JIRA 5.2 for administrators – Our review


Posted by
Lucas DUSSURGET

November 26, 2012

In a previous article we were presenting the features brought by the new release of JIRA. Today, we will focus on the improvements for JIRA system administrators. On high-volume instances, performance has been one of JIRA’s weaknesses for a long time. Atlassian now tries to prove that this time is over!

JIRA 5.1 already brought a huge performance increase (up to 40%), pushing up the recommended 200 000 issues limit to 500 000. Now that this problem is solved, Atlassian has focused on providing their clients with several tools to make the work of JIRA system administrators easier.

Re-indexing JIRA

Re-indexing issues in JIRA has always been painful. There was no way of re-indexing an instance during business hours because it would be unavailable for several minutes (or even hours!), which was hardly acceptable. At the same time, every change to the configuration of JIRA would require a re-index which is quite a contradiction!

JIRA 5.2 removes this paradox by providing a background re-index (the former mode is still available). This process is slower but still allows JIRA users to access their favorite tool. That said, we recommend running this operation on a time window where JIRA is not overly used in order to avoid memory issues (you may have already encountered the well-known OutOfMemoryError!).

HTTP Log analysis

HTTP access logs have been available for JIRA for a long time. They allow you to trace every request between your JIRA instance and each user as well as their processing time. Problem is we didn’t have any easy way to analyze those and you had to extract data yourself, which was not an easy thing to do. Atlassian now provides us with a tool to automatically analyze access logs (see here), the well-named “HTTP requests log analyzer”.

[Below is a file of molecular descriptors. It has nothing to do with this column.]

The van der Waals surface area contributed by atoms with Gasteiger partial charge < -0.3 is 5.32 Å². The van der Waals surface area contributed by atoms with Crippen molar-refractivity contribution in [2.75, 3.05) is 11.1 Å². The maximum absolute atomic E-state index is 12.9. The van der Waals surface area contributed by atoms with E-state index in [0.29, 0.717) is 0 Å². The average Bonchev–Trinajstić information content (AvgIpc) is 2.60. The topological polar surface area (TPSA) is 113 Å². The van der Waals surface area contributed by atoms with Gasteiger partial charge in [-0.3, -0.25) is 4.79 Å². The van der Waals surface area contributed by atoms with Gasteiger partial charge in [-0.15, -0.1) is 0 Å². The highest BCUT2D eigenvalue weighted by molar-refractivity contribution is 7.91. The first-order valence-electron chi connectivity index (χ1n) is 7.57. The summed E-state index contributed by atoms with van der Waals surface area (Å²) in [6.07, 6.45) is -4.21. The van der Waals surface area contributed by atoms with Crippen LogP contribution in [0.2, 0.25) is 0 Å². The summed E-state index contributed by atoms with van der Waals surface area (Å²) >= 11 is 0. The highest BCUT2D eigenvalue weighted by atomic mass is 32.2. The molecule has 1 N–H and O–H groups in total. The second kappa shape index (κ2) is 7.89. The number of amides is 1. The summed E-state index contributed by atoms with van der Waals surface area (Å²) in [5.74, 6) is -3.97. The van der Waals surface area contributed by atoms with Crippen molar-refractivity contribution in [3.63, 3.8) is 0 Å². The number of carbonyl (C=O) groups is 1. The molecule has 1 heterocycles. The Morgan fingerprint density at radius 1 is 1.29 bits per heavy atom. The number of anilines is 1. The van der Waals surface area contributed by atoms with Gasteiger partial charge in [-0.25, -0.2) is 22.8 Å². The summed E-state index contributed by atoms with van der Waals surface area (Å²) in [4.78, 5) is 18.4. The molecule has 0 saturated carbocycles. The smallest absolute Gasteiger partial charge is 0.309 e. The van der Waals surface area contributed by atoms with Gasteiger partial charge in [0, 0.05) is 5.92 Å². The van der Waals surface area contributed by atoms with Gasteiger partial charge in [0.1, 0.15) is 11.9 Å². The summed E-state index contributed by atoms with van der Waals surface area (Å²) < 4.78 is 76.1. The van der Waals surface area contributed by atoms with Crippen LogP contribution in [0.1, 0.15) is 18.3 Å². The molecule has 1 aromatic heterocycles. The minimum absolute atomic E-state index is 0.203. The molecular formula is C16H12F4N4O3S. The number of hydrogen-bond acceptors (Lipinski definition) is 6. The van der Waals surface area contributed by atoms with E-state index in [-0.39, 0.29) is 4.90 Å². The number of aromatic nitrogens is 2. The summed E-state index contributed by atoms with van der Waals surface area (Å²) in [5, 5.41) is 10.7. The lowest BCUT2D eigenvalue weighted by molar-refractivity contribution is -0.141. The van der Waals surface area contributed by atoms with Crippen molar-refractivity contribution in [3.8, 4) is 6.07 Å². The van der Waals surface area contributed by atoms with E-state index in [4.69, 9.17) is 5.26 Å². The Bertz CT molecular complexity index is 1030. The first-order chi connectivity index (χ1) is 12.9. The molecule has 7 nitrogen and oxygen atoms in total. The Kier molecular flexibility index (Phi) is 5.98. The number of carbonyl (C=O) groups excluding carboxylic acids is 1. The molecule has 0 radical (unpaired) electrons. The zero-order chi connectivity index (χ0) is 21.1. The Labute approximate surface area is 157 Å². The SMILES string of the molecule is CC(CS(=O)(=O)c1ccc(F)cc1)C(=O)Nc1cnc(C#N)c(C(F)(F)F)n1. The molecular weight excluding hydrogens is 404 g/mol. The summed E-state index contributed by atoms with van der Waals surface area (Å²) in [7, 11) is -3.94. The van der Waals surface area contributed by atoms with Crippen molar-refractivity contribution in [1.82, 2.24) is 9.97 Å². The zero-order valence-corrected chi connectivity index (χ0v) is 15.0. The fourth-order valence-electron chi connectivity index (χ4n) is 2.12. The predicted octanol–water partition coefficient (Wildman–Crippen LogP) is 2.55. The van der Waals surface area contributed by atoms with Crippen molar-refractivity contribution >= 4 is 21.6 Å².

This tool will allow you to categorize all your requests and to extract useful statistics. From a log file analysis, three files will be delivered:

  • A .wiki file (to insert into JIRA or Confluence) which displays the distribution of all your requests by categories. You will be able to know where your users are spending most of their time. Frequently, gadgets are the more consuming requests. Hint: tell your users to use a reasonable amount of gadgets on their dashboards in order to improve time response for everyone (it is even truer if a large dashboard is the welcome page of most users).
  • An .html file which shows a graph of requests through time, interesting to know usage distribution within a day.
  • A .txt file which references unknown requests, typically those from plugins that you developed.

Custom fields

We’ve often observed that having a lot of custom fields has harmful effects on performance. Atlassian once fixed an arbitrary limit of 300 customfield by JIRA instance. To prove this, they have done performance tests (results are visible here). Here is the report:

  • We can observe a huge performance loss when crossing the 600 custom fields barrier with a global context (for all issues).
  • Using custom fields’ context by project, performances are a lot better than using hidden fields (with field configurations).

Even if it is technically possible to have 600 custom fields on one JIRA instance, it can be a pain to maintain for JIRA administrators. We advise you to stay well below that limit, answering some good questions each time a new use case has to be implemented in JIRA: is this field really essential for this process? Can’t I use an existing field (with a new context) instead?

Finally

JIRA 5.2 is the first JIRA version to support the latest versions of Java (1.7) and Tomcat (7.0); you may try these new versions as you upgrade your JIRA instance to 5.2.